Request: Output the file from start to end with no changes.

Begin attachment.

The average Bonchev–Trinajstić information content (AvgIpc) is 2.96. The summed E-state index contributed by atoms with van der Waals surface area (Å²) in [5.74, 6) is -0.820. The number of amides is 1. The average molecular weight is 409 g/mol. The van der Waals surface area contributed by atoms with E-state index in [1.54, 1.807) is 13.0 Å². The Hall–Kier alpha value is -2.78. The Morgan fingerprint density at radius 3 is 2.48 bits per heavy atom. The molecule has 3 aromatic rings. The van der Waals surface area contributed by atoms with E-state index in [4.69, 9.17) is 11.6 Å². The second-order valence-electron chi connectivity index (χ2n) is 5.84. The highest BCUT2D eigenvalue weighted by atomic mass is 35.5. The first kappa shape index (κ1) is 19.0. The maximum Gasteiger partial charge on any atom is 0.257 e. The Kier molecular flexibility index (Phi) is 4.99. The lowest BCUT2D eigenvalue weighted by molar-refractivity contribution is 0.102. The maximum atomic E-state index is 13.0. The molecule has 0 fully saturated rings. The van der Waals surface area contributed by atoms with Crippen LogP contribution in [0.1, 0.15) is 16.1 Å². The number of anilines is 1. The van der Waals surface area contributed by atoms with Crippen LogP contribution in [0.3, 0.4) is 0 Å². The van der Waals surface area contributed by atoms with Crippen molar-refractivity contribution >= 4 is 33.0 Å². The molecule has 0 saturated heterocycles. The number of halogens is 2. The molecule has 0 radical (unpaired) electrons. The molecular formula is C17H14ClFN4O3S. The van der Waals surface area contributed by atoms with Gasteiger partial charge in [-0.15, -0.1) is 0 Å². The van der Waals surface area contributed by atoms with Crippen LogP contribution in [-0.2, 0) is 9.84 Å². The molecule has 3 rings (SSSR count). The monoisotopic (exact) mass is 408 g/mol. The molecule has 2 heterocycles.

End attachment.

The average Bonchev–Trinajstić information content (AvgIpc) is 2.96. The summed E-state index contributed by atoms with van der Waals surface area (Å²) in [5.74, 6) is -0.820. The number of amides is 1. The average molecular weight is 409 g/mol. The van der Waals surface area contributed by atoms with E-state index in [1.54, 1.807) is 13.0 Å². The Hall–Kier alpha value is -2.78. The Morgan fingerprint density at radius 3 is 2.48 bits per heavy atom. The molecule has 3 aromatic rings. The van der Waals surface area contributed by atoms with E-state index in [4.69, 9.17) is 11.6 Å². The second-order valence-electron chi connectivity index (χ2n) is 5.84. The highest BCUT2D eigenvalue weighted by atomic mass is 35.5. The first kappa shape index (κ1) is 19.0. The maximum Gasteiger partial charge on any atom is 0.257 e. The Kier molecular flexibility index (Phi) is 4.99. The lowest BCUT2D eigenvalue weighted by molar-refractivity contribution is 0.102. The maximum atomic E-state index is 13.0. The molecule has 0 fully saturated rings. The van der Waals surface area contributed by atoms with Crippen LogP contribution in [0.1, 0.15) is 16.1 Å². The number of anilines is 1. The van der Waals surface area contributed by atoms with Crippen LogP contribution in [0.3, 0.4) is 0 Å². The van der Waals surface area contributed by atoms with Crippen molar-refractivity contribution >= 4 is 33.0 Å². The molecule has 0 saturated heterocycles. The number of halogens is 2. The molecule has 0 radical (unpaired) electrons. The molecular formula is C17H14ClFN4O3S. The van der Waals surface area contributed by atoms with Gasteiger partial charge in [-0.15, -0.1) is 0 Å². The van der Waals surface area contributed by atoms with Crippen LogP contribution in [-0.2, 0) is 9.84 Å². The molecule has 3 rings (SSSR count). The monoisotopic (exact) mass is 408 g/mol. The molecule has 2 heterocycles.